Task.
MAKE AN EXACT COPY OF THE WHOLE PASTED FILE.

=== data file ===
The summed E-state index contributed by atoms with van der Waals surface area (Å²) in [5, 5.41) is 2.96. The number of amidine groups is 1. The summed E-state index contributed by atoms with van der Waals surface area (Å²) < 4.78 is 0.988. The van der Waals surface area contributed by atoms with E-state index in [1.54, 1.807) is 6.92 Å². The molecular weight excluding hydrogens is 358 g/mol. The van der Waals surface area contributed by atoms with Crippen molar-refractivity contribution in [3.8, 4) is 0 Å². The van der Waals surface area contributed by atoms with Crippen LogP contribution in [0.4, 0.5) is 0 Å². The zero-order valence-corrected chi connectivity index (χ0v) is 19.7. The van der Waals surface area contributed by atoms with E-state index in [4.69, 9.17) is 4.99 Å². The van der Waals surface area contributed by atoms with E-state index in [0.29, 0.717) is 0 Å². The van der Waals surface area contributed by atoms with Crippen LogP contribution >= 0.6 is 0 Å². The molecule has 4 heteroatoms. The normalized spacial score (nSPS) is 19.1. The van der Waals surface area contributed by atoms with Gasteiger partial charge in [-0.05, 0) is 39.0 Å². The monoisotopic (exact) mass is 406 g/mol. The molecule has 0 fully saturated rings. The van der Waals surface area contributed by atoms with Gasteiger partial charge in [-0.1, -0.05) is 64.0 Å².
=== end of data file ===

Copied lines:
The summed E-state index contributed by atoms with van der Waals surface area (Å²) in [5, 5.41) is 2.96. The number of amidine groups is 1. The summed E-state index contributed by atoms with van der Waals surface area (Å²) < 4.78 is 0.988. The van der Waals surface area contributed by atoms with E-state index in [1.54, 1.807) is 6.92 Å². The molecular weight excluding hydrogens is 358 g/mol. The van der Waals surface area contributed by atoms with Crippen molar-refractivity contribution in [3.8, 4) is 0 Å². The van der Waals surface area contributed by atoms with Crippen LogP contribution in [0.4, 0.5) is 0 Å². The zero-order valence-corrected chi connectivity index (χ0v) is 19.7. The van der Waals surface area contributed by atoms with E-state index in [4.69, 9.17) is 4.99 Å². The van der Waals surface area contributed by atoms with E-state index in [0.29, 0.717) is 0 Å². The van der Waals surface area contributed by atoms with Crippen LogP contribution >= 0.6 is 0 Å². The molecule has 4 heteroatoms. The normalized spacial score (nSPS) is 19.1. The van der Waals surface area contributed by atoms with Gasteiger partial charge in [-0.05, 0) is 39.0 Å². The monoisotopic (exact) mass is 406 g/mol. The molecule has 0 fully saturated rings. The van der Waals surface area contributed by atoms with Gasteiger partial charge in [-0.1, -0.05) is 64.0 Å².